A broken plan is an interior that has been divided into zones to cater to different activities and privacy levels, without being split into individual rooms.
This is typically achieved using impermanent or semi-open partitions, but sometimes cleverly arranged furniture such as bookcases, different floor finishes or split levels can be used to create the effect.
This is the latest roundup in our Dezeen Lookbooks series providing visual inspiration for the home. Previous lookbooks shine a light on residential loft conversions, mezzanines, and Scandi living rooms.
Adaptable, semi-open partitions made from plywood and planed softwood break up the ground floor of this London townhouse that was recently revamped by Nimtim Architects.
Each partition is non-structural and currently positioned to distinguish the kitchen, dining and living areas. However, they are designed to be filled in to increase privacy or easily removed to maximise open space depending on the family’s future needs.
Interiors studio JAAK replaced walls with custom cabinetry when overhauling this Hong Kong apartment in an effort to create a bright and flexible living space.
The bedroom, which is accessed by two steps, is been nestled behind a built-in desk with a Normann Copenhagen armchair to offer privacy. The only fully enclosed space is the bathroom, which is hidden by a secret door.
A split-level floor, bookcases and white curtains help to define the different areas in this 45-square-metre apartment, which was redesigned by architect Oriol Garcia as her own home.
The curtains and bookcases separate the zone for sleeping and bathing from the area used for cooking and lounging. At one end of the lounge, a small step and a change in floor covering have been used to create a secluded sunroom.
Echlin revamped this London house with a series of clever broken-plan layouts, including a basement level that features a sunken seating area to ensure the spaces are connected but visually separate.
On the ground floor, bespoke open shelving divides the study and living area from the dining room, which is fitted out with cane and banquette seating.
A floor-to-ceiling plywood partition with built-in shelving gives rise to distinct working and relaxation areas inside this art studio, which sits within the garage of a home in Moscow.
The wooden structure also incorporates a desk, a large L-shaped sofa with grey upholstery and a set of steps that ascend to a suspended sleeping platform with rope balustrades.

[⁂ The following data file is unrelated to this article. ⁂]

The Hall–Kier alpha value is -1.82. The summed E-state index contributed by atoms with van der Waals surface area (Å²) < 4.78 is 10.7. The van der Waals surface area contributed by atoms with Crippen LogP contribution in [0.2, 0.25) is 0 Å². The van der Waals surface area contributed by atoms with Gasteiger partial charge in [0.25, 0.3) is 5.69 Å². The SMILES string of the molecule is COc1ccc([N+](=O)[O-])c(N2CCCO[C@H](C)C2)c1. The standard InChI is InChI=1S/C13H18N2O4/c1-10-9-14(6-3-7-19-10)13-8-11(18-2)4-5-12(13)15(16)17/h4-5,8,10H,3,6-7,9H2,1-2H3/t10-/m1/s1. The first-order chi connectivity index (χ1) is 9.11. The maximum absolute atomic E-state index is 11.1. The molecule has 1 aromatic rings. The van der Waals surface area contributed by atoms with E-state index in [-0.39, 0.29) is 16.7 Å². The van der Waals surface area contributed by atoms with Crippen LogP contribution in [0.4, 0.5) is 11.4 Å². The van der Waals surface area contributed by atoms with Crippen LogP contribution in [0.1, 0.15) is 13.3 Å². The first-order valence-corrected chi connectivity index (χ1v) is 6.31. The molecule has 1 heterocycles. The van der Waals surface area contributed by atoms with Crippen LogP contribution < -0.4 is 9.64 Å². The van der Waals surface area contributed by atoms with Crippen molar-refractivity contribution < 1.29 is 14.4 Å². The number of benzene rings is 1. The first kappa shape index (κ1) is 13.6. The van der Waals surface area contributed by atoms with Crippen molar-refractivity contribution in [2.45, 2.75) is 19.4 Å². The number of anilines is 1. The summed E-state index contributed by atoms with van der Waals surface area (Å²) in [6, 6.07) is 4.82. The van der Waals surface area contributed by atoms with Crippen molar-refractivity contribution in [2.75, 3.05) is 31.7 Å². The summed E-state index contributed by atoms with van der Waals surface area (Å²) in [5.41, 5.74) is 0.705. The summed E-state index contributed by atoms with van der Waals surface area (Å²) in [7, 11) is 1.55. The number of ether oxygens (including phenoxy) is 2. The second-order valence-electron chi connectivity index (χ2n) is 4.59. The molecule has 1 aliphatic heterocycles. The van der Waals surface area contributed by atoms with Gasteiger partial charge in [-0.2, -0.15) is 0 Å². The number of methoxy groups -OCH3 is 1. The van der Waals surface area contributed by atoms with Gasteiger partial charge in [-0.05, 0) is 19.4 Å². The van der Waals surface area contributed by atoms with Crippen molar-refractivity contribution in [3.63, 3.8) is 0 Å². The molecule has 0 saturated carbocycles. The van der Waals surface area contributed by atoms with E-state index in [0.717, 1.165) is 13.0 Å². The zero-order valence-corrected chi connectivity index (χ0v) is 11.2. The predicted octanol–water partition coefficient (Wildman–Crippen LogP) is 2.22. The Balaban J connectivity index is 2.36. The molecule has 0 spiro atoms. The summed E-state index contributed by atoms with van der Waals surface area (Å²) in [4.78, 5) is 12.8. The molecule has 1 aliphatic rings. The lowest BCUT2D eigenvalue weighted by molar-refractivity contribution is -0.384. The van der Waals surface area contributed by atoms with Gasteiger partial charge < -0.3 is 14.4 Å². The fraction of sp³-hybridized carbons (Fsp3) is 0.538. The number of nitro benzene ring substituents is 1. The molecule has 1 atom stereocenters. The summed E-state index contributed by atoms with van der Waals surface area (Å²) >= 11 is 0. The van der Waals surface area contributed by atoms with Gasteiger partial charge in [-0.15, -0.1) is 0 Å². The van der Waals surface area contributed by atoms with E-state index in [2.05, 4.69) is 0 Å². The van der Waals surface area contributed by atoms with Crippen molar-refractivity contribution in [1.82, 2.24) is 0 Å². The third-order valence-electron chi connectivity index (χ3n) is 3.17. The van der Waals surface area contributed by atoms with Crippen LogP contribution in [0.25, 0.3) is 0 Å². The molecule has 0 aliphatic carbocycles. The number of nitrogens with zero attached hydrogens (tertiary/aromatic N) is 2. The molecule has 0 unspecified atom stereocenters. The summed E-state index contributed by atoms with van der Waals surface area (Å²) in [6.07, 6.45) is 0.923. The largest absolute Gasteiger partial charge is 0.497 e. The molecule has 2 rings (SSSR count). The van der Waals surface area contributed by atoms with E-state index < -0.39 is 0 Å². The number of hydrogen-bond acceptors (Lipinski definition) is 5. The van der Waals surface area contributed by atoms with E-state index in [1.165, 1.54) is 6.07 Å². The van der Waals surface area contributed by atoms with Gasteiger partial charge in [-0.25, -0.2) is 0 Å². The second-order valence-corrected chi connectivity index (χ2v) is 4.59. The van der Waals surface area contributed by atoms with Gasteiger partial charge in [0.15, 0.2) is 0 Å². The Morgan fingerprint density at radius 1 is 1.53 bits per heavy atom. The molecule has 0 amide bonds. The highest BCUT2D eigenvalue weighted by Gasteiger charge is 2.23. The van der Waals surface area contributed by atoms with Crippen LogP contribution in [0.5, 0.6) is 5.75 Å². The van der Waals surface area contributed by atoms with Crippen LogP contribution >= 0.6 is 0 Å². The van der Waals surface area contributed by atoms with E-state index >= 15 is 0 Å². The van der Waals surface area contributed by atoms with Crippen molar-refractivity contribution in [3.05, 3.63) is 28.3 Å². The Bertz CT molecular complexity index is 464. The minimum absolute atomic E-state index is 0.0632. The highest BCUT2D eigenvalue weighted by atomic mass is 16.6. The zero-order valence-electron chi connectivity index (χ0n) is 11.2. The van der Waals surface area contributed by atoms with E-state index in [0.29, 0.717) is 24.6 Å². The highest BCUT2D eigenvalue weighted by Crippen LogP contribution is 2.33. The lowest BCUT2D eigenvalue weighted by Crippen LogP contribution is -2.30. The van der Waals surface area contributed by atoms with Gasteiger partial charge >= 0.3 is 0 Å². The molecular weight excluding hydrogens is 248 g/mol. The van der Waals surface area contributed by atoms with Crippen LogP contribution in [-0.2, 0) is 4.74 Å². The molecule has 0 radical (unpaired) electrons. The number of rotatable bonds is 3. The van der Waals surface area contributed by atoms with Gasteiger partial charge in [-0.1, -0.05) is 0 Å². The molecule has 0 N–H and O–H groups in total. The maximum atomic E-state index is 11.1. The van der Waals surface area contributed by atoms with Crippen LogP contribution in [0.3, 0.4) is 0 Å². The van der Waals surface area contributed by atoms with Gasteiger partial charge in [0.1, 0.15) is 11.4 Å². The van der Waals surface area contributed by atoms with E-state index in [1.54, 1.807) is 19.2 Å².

A two-ton slab of marble that is wedged between the ceiling and a steel fireplace helps to create the broken-plan layout of this penthouse in a 1960s building in Antwerp.
The marble works in tandem with a large volume behind it, which is clad in walnut veneer and contains functional rooms to split the dwelling’s living areas into a lounge, bedroom, dining room and office.
The broken-plan layout of this apartment in Bilbao was guided by its original concrete girders that were uncovered by Spanish studio Pauzarq during a renovation.
In one room, a U-shaped timber-framed glass partition wraps around a dining table to set it apart from the kitchen behind it. The aim was to close the kitchen off while still allowing light to enter the space.
Large wooden elements that span from floor to ceiling were used to reorganise this open-plan penthouse in Hasselt into more practical spaces.
Crafted from cherry wood veneer, the elements take the form of kitchen cabinets, wardrobes and bookshelves. Their arrangement also helps to maximise light from the glazed walls that wrap around the apartment’s exterior.
While renovating this apartment in Sicily, architect Pietro Airoldi Studio removed all of its partitions to maximise light. However, to define its interiors into zones, custom-made cabinetry has been introduced.
The apartment’s main living space is set apart from the dining area by a plywood and MDF partition that incorporates storage and openings to maintain a visual connection.
A bright blue steel staircase designed to resemble a sculpture breaks up the white-walled interiors of this London house, redesigned for fashion designer Roksanda Ilincic.
Running through the centre of the house, the stairwell is intended to create division while offering a “degree of permeability”, according to architect RA Projects. On one floor, it incorporates shelving and is used to separate the kitchen from a living room on the other side.
This is the latest in our series of lookbooks providing curated visual inspiration from Dezeen’s image archive. For more inspiration see previous lookbooks showcasing mezzanines, U-shaped kitchens and calm living rooms.